“The Royal Welsh brug” is the name of a new bridge over the river Dieze in ’s-Hertogenbosch. With that name the city wants to honour the men of the 53rd Welsh Division (now Royal Welsh) who liberated the city in October 1944, after four-and-a-half years of Nazi occupation in World War II. Some of the men had to pay the highest price. Their 146 names were set in steel on the bridge. This Roll of Honour will serve as a lasting memory of the connection ʼs-Hertogenbosch feels with the brave young men of Great Britain and Wales in particular, who were instrumental in regaining the freedom of the city.
The new bridge consists of two connected bridges. One for motor traffic and one for walking and cycling. Both are 10 metres wide. These bridges were built right next to a set of new railway bridges that were built a short time earlier. The city asked the architect of the railway bridges – Marius van den Wildenberg, from ʼs-Hertogenbosch – to also design these bridges. This means all new bridges look alike. Concrete bridges sitting on elegant pillars and clad in a golden aluminium ‘fishnet stocking’.
The original railway bridge had to be replaced. The steel bridge was at the end of its life span and the railways wanted to expand the railways from 2 tracks to four. This means the trains to Utrecht and those to Nijmegen now each have their own two tracks. One of the tracks from Nijmegen even flies over the tracks to Utrecht. That means trains no longer have level crossings, which ends delays caused by trains having to wait for each other.
The road bridge is completely new, there had never been a road to cross the river here. It was built to connect an important east-west through route north of the river Dieze to the south circular road around ’s-Hertogenbosch, that was built some years earlier. An existing smaller road on the west side of the railway tracks was upgraded and connected to that circular road in the south. With this bridge it was now also connected to the main east-west road. The new road offers an alternative for the former north-south route, that runs on the east side of the railway, right next to the historic city centre, and past the central railway station. In time, this new road will make it possible to downgrade that original road for motor traffic and to upgrade it as place. Cars will then be guest in a 30km/h zone that will be designed for people. One part of the old route was already changed. The original 4 lane Vughterweg has been changed into a 2-lane road. The rest of the reconstruction will be taken up in future.
The new road also makes it possible to further redevelop the area west of the railway. This former industrial zone has been changing into a residential area in the last 20 years. The road gives better access to the north of this area, that has yet to be redeveloped. A viaduct near the station had to be widened but the Royal Welsh Bridge was by far the largest infrastructural work that had to be constructed for this new road. The total cost for the entire road, including the bridge and viaduct, was about €27 million.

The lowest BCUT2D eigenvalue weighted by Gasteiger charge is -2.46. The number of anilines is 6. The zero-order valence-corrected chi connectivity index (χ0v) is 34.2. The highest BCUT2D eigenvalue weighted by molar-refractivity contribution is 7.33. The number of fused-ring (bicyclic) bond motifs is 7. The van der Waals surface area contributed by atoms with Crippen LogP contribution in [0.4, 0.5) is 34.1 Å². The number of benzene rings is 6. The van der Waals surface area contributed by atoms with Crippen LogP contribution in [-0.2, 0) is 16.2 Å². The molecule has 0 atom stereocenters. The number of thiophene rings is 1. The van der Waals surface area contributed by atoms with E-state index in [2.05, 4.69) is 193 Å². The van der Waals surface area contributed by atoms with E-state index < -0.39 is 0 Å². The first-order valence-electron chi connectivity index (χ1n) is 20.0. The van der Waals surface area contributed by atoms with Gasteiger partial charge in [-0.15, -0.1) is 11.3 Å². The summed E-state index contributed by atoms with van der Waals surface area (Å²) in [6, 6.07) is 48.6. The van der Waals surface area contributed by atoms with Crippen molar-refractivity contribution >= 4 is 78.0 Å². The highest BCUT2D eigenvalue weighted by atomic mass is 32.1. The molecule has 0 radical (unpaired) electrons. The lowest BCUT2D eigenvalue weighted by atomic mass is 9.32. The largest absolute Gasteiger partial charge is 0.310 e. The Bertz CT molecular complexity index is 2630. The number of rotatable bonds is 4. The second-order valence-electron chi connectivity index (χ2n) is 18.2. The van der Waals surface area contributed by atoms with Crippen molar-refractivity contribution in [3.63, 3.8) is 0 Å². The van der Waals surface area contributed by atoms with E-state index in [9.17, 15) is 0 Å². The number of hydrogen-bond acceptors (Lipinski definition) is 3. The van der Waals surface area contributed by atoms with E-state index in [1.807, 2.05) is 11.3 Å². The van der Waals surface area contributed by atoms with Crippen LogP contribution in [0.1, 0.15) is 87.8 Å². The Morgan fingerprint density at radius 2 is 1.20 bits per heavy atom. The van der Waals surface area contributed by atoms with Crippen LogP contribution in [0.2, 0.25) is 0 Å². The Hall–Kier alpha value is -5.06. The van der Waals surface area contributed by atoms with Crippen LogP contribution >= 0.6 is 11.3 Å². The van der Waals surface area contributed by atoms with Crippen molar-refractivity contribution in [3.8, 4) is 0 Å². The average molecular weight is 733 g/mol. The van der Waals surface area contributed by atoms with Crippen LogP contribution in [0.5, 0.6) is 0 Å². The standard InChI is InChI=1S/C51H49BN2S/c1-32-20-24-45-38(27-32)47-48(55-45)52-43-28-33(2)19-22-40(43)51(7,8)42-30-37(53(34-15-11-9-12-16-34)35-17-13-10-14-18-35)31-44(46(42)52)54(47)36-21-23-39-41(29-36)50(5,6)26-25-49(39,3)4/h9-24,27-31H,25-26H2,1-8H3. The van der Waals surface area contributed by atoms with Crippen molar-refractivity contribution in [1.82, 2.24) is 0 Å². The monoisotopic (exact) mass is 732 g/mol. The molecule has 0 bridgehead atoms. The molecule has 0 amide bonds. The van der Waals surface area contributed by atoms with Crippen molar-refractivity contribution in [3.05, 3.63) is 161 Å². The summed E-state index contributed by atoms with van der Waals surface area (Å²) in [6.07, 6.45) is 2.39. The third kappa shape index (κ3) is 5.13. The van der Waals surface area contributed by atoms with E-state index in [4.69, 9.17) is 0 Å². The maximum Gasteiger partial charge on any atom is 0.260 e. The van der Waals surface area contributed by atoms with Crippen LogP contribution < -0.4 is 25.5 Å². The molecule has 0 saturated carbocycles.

The Royal Welsh bridge had been opened for traffic in July 2015, but the official opening was on the 27th of October that year. In the presence of a small delegation of Welsh veterans the Roll of Honour was unveiled.
The British veterans had visited ’s-Hertogenbosch every year since World War II. The city cherishes the relation with the Royal Welsh, “in the full awareness” – as a plaque on the bridge informs – “that the post-war development of the city could only be successful in every way, thanks to the efforts of the brave soldiers from Great Britain, and in particular those from Wales.” The battle for ’s-Hertogenbosch, part of the advance into the Netherlands to reach enemy Germany, had been a hard-fought victory for the 53rd Welsh Division. Supported by the 1st battalion of the East Lancashire Regiment, the city was liberated on 27 October 1944 after four days of heavy battle.
The father of British political comedian Rory Bremner was one of the men liberating the city. Rory followed in his father’s footsteps for the program “Who do you think you are?”. In ’s-Hertogenbosch he had a very moving conversation with someone from the Dutch resistance, who had known his father personally. (Link to the video.)
There are more places of honour for the 53rd Welsh division in the city. Two windows of city hall also show the 146 names of the fallen soldiers and there is a Welsh Room. The Welsh Memorial had been the site of the annual commemoration ceremonies. In 1952, when it was unveiled, Pathe News reported about this monument. In 2009, 65 years after the war, there was a far bigger celebration. Many of the men were getting too old to make the annual trip. A parade was to end an era in a grand way. But also in the years after that big parade, the men kept coming and the city kept welcoming them, but the group has become very small now. In 2016 just two veterans were guest of honour at the commemoration. With this generation slowly vanishing it is good that the bridge will serve as a lasting memory of the connection between ’s-Hertogenbosch and Wales.
|Royal Welsh Bridge|
|Total length||Circa 120 m|
|Bridge width||2 x 10 m|
|Longest span||55 m|
|Width for ships||45 m|
|Height for ships||8.35 m|
My video about “The Royal Welsh Brug”
Video showing the red ride on the map.
Video showing the green ride on the map.
Both rides end in the Zandzuigerstraat. I described that street’s reconstruction in an earlier post.